Water : will there be conflicts?
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CTA. 1998. Water : will there be conflicts?. Spore 74. CTA, Wageningen, The Netherlands.
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Over 97% of the world's water is saline and in oceans. Of the 2.5% of water which is fresh, only 3% is directly available as part of the cycle of rainfall and evaporation, in rivers and lakes; the rest is in ice, permanent snow, and fossil...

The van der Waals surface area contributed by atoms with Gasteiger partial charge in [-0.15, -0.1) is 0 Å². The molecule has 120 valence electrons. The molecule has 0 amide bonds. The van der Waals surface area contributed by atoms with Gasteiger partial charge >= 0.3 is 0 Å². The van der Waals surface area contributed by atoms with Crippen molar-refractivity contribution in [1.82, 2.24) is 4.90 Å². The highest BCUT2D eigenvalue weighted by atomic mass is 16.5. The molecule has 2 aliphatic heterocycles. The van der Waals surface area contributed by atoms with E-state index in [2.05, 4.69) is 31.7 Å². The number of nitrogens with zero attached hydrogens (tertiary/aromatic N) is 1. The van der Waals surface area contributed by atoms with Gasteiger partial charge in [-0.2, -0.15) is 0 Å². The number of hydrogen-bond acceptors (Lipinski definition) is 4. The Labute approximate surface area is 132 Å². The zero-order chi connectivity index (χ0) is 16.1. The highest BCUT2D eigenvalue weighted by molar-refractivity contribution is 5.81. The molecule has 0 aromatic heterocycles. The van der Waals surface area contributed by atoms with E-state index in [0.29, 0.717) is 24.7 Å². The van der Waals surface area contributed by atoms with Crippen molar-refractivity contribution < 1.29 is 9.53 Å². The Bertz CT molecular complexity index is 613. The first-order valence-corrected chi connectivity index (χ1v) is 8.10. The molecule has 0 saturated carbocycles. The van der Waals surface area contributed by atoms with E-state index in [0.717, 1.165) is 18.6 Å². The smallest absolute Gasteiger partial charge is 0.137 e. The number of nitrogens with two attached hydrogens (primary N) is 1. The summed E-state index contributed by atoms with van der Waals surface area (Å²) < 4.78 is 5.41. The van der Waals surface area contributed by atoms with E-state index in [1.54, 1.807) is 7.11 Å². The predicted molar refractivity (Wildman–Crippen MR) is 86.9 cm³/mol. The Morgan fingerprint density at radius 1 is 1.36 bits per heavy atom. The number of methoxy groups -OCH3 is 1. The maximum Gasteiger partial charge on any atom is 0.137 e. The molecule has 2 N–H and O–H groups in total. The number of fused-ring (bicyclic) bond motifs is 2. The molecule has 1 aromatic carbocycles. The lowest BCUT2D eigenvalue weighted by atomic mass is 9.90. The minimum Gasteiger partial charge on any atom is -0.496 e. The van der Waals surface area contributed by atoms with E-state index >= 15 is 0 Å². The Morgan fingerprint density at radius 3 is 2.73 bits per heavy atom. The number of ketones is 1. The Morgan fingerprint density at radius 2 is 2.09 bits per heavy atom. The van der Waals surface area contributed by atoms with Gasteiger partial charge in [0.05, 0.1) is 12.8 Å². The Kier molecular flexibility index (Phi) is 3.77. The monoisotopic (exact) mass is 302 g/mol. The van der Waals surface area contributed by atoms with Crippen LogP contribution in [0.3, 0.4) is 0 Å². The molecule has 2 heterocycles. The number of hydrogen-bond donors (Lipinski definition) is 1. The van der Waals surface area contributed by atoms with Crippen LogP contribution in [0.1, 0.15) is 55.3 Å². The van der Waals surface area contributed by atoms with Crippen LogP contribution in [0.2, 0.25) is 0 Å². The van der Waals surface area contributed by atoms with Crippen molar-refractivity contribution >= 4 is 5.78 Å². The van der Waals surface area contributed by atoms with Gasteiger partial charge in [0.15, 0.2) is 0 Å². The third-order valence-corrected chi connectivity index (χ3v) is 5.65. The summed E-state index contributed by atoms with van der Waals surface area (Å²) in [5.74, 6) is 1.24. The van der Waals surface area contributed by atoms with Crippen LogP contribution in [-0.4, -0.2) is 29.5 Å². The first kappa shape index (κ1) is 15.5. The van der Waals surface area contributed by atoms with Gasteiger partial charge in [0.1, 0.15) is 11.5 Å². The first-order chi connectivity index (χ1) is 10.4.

Over 97% of the world's water is saline and in oceans. Of the 2.5% of water which is fresh, only 3% is directly available as part of the cycle of rainfall and evaporation, in rivers and lakes; the rest is in ice, permanent snow, and fossil groundwater. The UN Food and Agriculture Organization (FAO) is in no doubt that 'human demands are about to collide with the ability of the hydrological cycle to supply water'. The consequences for agriculture will be drastic. The theft of water by farmers from a community water supply project in Kenya made news in the North recently. Water was being diverted for irrigation of mange-tout peas, a chic item on European dinner tables. Along with strawberries and soft fruits, these peas are grown in increasing volumes in many parts of Africa and air-freighted to meet out-of-season demand in European markets. The export of food crops and other biomass also represents the export of a very scarce resource-water. According to the World Water Council, a global think tank on water issues, by the year 2050, water shortages are forecast in more than 70 countries, including 35 in Africa and several in the Caribbean, resulting in what is called 'water stress'. Agriculture is the major consumer of water. 'Irrigation uses more than two-thirds of the world's available freshwater resources, producing 35% of the world's agricultural output from 17% of the world's arable land. In all, agriculture uses 90% of all the freshwater which is economically accessible', reports A M Shady, President of the International Commission on Irrigation and Drainage. 'To produce more food and fibre with less water is the challenge for the 21st century'. In sub-Saharan Africa, virtually all farmers practise rain-fed farming, but this is increasingly subject to unreliable and short rainy seasons, drought and other forms of climate change. Closing the gap between the growth rates of population and a reliable food supply through intensified production requires a two-pronged approach: intensified water harvesting and conservation, and intensified irrigation. Low-cost methods exist for improved water harvesting: rehabilitation and protection of water catchments to reduce erosion, floods and silting; prevention of loss through evaporation and leakage; management of groundwater resources, and improved storage. Improved attention to conservation measures can also bring important savings. Major savings can be achieved through more efficient irrigation, such as drip methods, and through changes in cropping patterns, using mixes of less water-intensive crops, shifting the cropping period into seasons where there is less evaporation, and improving the water-holding capacity of the soil. Using treated waste water in irrigation has great potential, especially in peri-urban agriculture, when water from industrial and domestic sources could be used. It also requires investment. According to the International Food Policy Research Institute (IFPRI) in Washington, USA, this approach could provide the major long-term irrigation supply in those countries suffering from 'water stress'. 'The vision thing' Overall water policies are slowly emerging at national and global levels, with increased activity during 1998: conferences hosted by the French government in March, and by UNESCO in June. World Water Day (March 22), organised in 1998 by the International Reference Centre on Community Water Supply, focused on groundwater. The United Nations designated the April 1998 session of its Commission on Sustainable Development to be devoted entirely to freshwater resources. Two years from now, on World Water Day 2000, the second World Water Forum will meet in The Hague, Netherlands, to present a 'Vision for Water, Life and The Environment' to Heads of States and other leaders. The task of these policy forums is to work out realistic programmes that accept that, in many low-income countries with high water stress, water consumption per head will actually fall. At the same time, water prices are bound to rise. This increases the difficulties of small-scale farmers, says Jacques Diouf, Director General of the Food and Agriculture Organization (FAO), since 'other sectors, such as domestic demand and industrial supply, can generally afford to pay more'. It may be necessary, suggests IFPRI, to 'help small irrigation farmers, particularly with partnerships that will give them access to capital, technology, know-how and markets'. To compete at all, the farmer must first have access and control, and this requires ownership, control and capacity building. As long ago as 1993, in its annual State of Food and Agriculture report, FAO called for farmers to be assisted in obtaining ownership rights and management responsibilities for water supply systems: 'Without such developments there will be less scope for farmers and consumers to benefit from existing agricultural technologies.' The choices are clear: if the cost of water is passed on to the consumer, then food prices will rise, with all that this means for food security. If farmers have to absorb the increased cost, then poorer farmers growing relatively low-value products will require support or could be forced out of business. The market place turns into a battlefield? The pricing of water will almost certainly lead to a new wave of structural adjustments. Within many countries, including at least half the ACP States, the implementation of pricing policies will have to take account of the possible economic and social impact on the peri-urban and rural poor. It is recognised at national and global levels that many strongly water stressed countries will become less self-sufficient in food production-indeed the idea is already being floated of one country abandoning agriculture. There is a real danger that water scarcity will lead to local unrest, and even international conflict. The hope of A M Shady that 'mankind will never have to fight over water' is not yet a promise that mankind can make to itself. l For more information: AWN - African Water Network, PO Box 10538, Nairobi, Kenya. Fax: +254 2 555513 Email: firstname.lastname@example.org CSD - Commission on Sustainable Development, United Nations, New York, NY 10017, USA. Website: http://www.un.org/csd FAO - Water and Agriculture section, via delle Terme di Caracalla, 00100 Rome, Italy. Fax: +39 6 514 6172 Website: http://www.fao.org GWP - Global Water Partnership, c/o Sida, S-10525 Stockholm, Sweden. Fax: +46 8 698 5627 Email: email@example.com Website: http://www.gwp.sida.se (for technical assistance issues) ILRI - International Institute for Land Reclamation and Improvement, PO Box 45, 6700 AA Wageningen, Netherlands. Fax: +31 317 417187 Website: http://www.ilri.nl ICID - International Commission on Irrigation and Drainage, 48 Nyaya Marg, Chanakyapuri, New Dehli, India. Fax: +91 11 301 5962 Email: firstname.lastname@example.org UNESCO, Division of Water Sciences, 1 rue Miollis, 75732 Paris 15, France. Fax: +33 145 68 5811 Website: http://www.unesco.org WWC - World Water Council, 10 place de la Joliette, Atrium 10.3, 13304 Marseille Cedex 2, France. Fax: +33 491 99 4101 Email: email@example.com Website: http://www.worldwatercouncil.org (for policy issues).